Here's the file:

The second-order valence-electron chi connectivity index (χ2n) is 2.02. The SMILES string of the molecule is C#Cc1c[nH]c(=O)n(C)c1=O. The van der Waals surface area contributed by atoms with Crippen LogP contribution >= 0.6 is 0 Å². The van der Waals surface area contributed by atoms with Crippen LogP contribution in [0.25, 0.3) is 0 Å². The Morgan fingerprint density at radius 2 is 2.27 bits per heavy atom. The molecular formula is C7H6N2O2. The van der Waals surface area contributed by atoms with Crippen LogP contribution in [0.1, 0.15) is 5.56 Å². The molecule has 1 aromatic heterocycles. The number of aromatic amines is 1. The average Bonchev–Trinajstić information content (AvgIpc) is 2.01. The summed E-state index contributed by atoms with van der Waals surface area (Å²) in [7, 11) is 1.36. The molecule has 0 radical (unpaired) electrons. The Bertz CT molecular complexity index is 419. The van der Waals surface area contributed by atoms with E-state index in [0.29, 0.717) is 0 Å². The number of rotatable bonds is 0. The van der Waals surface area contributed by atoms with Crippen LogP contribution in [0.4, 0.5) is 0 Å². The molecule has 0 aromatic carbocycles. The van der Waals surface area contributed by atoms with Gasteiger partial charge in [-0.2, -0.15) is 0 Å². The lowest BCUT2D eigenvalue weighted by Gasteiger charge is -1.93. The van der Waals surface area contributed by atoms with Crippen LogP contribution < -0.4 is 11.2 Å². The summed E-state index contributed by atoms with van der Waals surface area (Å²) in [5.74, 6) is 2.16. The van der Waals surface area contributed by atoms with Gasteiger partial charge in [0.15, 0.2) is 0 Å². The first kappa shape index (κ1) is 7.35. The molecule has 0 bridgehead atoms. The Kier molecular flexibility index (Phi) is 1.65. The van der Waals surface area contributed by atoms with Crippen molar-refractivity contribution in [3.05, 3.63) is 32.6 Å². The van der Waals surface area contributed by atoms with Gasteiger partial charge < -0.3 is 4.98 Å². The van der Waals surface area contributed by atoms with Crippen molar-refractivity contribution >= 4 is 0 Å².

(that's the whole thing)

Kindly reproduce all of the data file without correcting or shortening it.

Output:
The second-order valence-electron chi connectivity index (χ2n) is 2.02. The SMILES string of the molecule is C#Cc1c[nH]c(=O)n(C)c1=O. The van der Waals surface area contributed by atoms with Crippen LogP contribution >= 0.6 is 0 Å². The van der Waals surface area contributed by atoms with Crippen LogP contribution in [0.25, 0.3) is 0 Å². The Morgan fingerprint density at radius 2 is 2.27 bits per heavy atom. The molecular formula is C7H6N2O2. The van der Waals surface area contributed by atoms with Crippen LogP contribution in [0.1, 0.15) is 5.56 Å². The molecule has 1 aromatic heterocycles. The number of aromatic amines is 1. The average Bonchev–Trinajstić information content (AvgIpc) is 2.01. The summed E-state index contributed by atoms with van der Waals surface area (Å²) in [7, 11) is 1.36. The molecule has 0 radical (unpaired) electrons. The Bertz CT molecular complexity index is 419. The van der Waals surface area contributed by atoms with E-state index in [0.29, 0.717) is 0 Å². The number of rotatable bonds is 0. The van der Waals surface area contributed by atoms with Crippen LogP contribution in [0.4, 0.5) is 0 Å². The molecule has 0 aromatic carbocycles. The van der Waals surface area contributed by atoms with Gasteiger partial charge in [-0.2, -0.15) is 0 Å². The lowest BCUT2D eigenvalue weighted by Gasteiger charge is -1.93. The van der Waals surface area contributed by atoms with Crippen LogP contribution < -0.4 is 11.2 Å². The summed E-state index contributed by atoms with van der Waals surface area (Å²) in [5.74, 6) is 2.16. The van der Waals surface area contributed by atoms with Gasteiger partial charge in [0.15, 0.2) is 0 Å². The first kappa shape index (κ1) is 7.35. The molecule has 0 bridgehead atoms. The Kier molecular flexibility index (Phi) is 1.65. The van der Waals surface area contributed by atoms with Crippen molar-refractivity contribution in [3.05, 3.63) is 32.6 Å². The van der Waals surface area contributed by atoms with Gasteiger partial charge < -0.3 is 4.98 Å². The van der Waals surface area contributed by atoms with Crippen molar-refractivity contribution >= 4 is 0 Å².